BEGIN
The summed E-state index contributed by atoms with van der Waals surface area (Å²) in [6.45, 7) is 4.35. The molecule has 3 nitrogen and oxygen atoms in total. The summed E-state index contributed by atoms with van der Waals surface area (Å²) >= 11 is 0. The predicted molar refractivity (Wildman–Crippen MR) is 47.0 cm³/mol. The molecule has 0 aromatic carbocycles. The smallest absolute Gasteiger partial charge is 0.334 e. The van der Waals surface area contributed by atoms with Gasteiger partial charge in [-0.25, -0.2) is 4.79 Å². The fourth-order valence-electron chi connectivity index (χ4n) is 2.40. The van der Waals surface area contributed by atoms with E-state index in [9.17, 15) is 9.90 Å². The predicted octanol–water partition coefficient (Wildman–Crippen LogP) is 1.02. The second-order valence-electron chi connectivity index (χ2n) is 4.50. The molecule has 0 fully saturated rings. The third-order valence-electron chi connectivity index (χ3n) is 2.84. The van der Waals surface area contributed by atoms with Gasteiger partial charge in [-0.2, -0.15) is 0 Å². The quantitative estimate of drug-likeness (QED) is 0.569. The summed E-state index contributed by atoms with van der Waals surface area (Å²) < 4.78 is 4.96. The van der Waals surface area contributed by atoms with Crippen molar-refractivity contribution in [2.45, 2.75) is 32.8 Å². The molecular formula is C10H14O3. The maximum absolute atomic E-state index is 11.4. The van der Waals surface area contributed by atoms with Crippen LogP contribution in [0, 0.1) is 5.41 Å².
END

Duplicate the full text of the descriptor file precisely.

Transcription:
The summed E-state index contributed by atoms with van der Waals surface area (Å²) in [6.45, 7) is 4.35. The molecule has 3 nitrogen and oxygen atoms in total. The summed E-state index contributed by atoms with van der Waals surface area (Å²) >= 11 is 0. The predicted molar refractivity (Wildman–Crippen MR) is 47.0 cm³/mol. The molecule has 0 aromatic carbocycles. The smallest absolute Gasteiger partial charge is 0.334 e. The van der Waals surface area contributed by atoms with Gasteiger partial charge in [-0.25, -0.2) is 4.79 Å². The fourth-order valence-electron chi connectivity index (χ4n) is 2.40. The van der Waals surface area contributed by atoms with E-state index in [9.17, 15) is 9.90 Å². The predicted octanol–water partition coefficient (Wildman–Crippen LogP) is 1.02. The second-order valence-electron chi connectivity index (χ2n) is 4.50. The molecule has 0 fully saturated rings. The third-order valence-electron chi connectivity index (χ3n) is 2.84. The van der Waals surface area contributed by atoms with Gasteiger partial charge in [-0.2, -0.15) is 0 Å². The quantitative estimate of drug-likeness (QED) is 0.569. The summed E-state index contributed by atoms with van der Waals surface area (Å²) < 4.78 is 4.96. The van der Waals surface area contributed by atoms with Crippen molar-refractivity contribution in [2.45, 2.75) is 32.8 Å². The molecular formula is C10H14O3. The maximum absolute atomic E-state index is 11.4. The van der Waals surface area contributed by atoms with Crippen LogP contribution in [0, 0.1) is 5.41 Å².